Scientists from Texas A&M University have developed a low-cost, minimally invasive wireless device that offers precise, safe treatment options for colon cancer.
The research is published in Nature Communications and was conducted by Dr. Sung II Park et al.
For those diagnosed with colorectal cancer, surgery has been the only option that offers a solution.
Unfortunately, surgery is frequently complicated by disease recurrence at the site of original cancer when microscopic cancer cells are left behind at the time of surgery.
Chemotherapy is a treatment option that is often given in conjunction with surgery, although it can lead to toxic side effects.
In the study, the team has proposed a two-step procedure.
First, the photosensitizer drug (a drug activated by light) is administered, which is preferentially taken up by the tumor cells, and then the tumor is illuminated by non-thermal light at a wavelength that matches an absorption spectrum of the drug.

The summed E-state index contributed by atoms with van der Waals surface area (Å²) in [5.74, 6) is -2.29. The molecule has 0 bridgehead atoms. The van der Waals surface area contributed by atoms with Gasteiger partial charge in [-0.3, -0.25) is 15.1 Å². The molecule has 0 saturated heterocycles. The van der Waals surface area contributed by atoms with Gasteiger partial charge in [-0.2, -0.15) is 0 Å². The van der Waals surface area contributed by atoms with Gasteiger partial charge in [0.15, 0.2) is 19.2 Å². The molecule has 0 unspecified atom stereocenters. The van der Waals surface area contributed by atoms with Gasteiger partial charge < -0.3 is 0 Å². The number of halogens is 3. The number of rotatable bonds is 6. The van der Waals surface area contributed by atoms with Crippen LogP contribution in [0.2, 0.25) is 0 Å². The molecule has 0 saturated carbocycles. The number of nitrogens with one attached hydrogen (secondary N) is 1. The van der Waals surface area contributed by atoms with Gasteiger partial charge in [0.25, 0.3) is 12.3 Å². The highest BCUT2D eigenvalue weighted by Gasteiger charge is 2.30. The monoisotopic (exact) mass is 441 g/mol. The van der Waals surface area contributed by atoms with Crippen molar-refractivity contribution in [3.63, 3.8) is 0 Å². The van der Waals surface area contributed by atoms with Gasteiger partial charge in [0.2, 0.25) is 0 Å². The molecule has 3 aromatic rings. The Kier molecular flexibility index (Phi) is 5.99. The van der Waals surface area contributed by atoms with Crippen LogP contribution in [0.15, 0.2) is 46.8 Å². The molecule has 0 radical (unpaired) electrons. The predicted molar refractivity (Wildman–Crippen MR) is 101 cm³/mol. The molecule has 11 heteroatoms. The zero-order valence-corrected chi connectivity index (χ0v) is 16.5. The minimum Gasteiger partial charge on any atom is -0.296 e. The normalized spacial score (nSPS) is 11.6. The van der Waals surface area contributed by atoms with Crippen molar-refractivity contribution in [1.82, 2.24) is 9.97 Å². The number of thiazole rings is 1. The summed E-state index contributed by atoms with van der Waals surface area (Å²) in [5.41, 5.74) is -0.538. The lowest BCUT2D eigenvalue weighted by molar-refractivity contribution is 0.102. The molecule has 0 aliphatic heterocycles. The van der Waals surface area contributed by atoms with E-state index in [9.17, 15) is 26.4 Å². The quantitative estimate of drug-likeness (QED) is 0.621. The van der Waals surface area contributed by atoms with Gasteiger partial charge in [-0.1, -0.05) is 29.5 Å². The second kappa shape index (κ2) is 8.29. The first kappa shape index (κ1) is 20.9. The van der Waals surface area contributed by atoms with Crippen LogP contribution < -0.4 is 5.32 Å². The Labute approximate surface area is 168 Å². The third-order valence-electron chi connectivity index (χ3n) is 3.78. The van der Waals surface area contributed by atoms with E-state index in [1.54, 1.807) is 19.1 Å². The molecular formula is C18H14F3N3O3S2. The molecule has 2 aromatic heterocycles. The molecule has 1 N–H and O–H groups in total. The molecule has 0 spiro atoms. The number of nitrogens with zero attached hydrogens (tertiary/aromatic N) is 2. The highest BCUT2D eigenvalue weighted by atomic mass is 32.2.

Activation of the drug induces a photochemical reaction that triggers tumor cell death.
The team will utilize photodynamic therapy (PDT) during surgery by using a photosensitizer——to kill the cancer cells.
During this process, surgeons will be able to remove the bulk of the tumor, then fully irradiate the tumor bed when the photosensitizer is activated by the light.
This combination would result in a complete treatment in a safe and effective way with no toxic side effects.
In the long term, the work will result in a platform that has the potential to provide clinical-quality health monitoring capabilities for continuous use beyond the confines of the traditional hospital or laboratory facilities.
it will also allow for treatment options to prevent the development of additional malignancy and therefore significantly improve the quality of life for people with cancer.
This type of platform would also reduce the huge economic burden on oncology resources, which totaled $167 billion U.S. dollars in 2020 alone.
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